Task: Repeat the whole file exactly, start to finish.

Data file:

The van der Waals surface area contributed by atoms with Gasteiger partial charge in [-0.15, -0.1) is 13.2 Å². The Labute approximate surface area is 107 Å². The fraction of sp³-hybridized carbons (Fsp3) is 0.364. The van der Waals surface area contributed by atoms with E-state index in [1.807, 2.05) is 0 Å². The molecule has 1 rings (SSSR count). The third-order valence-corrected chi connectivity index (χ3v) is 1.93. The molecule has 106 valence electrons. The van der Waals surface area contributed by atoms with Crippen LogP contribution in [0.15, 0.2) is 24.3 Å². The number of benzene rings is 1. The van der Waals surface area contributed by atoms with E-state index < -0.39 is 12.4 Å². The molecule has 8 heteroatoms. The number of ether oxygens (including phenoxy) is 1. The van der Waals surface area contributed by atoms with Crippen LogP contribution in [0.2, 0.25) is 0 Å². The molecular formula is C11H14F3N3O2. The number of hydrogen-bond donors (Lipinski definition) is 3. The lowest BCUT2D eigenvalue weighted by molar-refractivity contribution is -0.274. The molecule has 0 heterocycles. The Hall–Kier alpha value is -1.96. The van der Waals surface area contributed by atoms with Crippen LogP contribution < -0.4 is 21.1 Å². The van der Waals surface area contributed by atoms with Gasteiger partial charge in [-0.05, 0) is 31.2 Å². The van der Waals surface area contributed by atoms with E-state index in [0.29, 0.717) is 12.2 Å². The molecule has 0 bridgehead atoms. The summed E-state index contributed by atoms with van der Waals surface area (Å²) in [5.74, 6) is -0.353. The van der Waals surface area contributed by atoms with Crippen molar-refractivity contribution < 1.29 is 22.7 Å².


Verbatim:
The van der Waals surface area contributed by atoms with Gasteiger partial charge in [-0.15, -0.1) is 13.2 Å². The Labute approximate surface area is 107 Å². The fraction of sp³-hybridized carbons (Fsp3) is 0.364. The van der Waals surface area contributed by atoms with E-state index in [1.807, 2.05) is 0 Å². The molecule has 1 rings (SSSR count). The third-order valence-corrected chi connectivity index (χ3v) is 1.93. The molecule has 106 valence electrons. The van der Waals surface area contributed by atoms with Crippen LogP contribution in [0.15, 0.2) is 24.3 Å². The number of benzene rings is 1. The van der Waals surface area contributed by atoms with E-state index < -0.39 is 12.4 Å². The molecule has 8 heteroatoms. The number of ether oxygens (including phenoxy) is 1. The van der Waals surface area contributed by atoms with Crippen LogP contribution in [0.2, 0.25) is 0 Å². The molecular formula is C11H14F3N3O2. The number of hydrogen-bond donors (Lipinski definition) is 3. The lowest BCUT2D eigenvalue weighted by molar-refractivity contribution is -0.274. The molecule has 0 heterocycles. The Hall–Kier alpha value is -1.96. The van der Waals surface area contributed by atoms with Crippen LogP contribution < -0.4 is 21.1 Å². The van der Waals surface area contributed by atoms with Gasteiger partial charge in [-0.05, 0) is 31.2 Å². The van der Waals surface area contributed by atoms with E-state index in [0.29, 0.717) is 12.2 Å². The molecule has 0 bridgehead atoms. The summed E-state index contributed by atoms with van der Waals surface area (Å²) in [5.74, 6) is -0.353. The van der Waals surface area contributed by atoms with Crippen molar-refractivity contribution < 1.29 is 22.7 Å².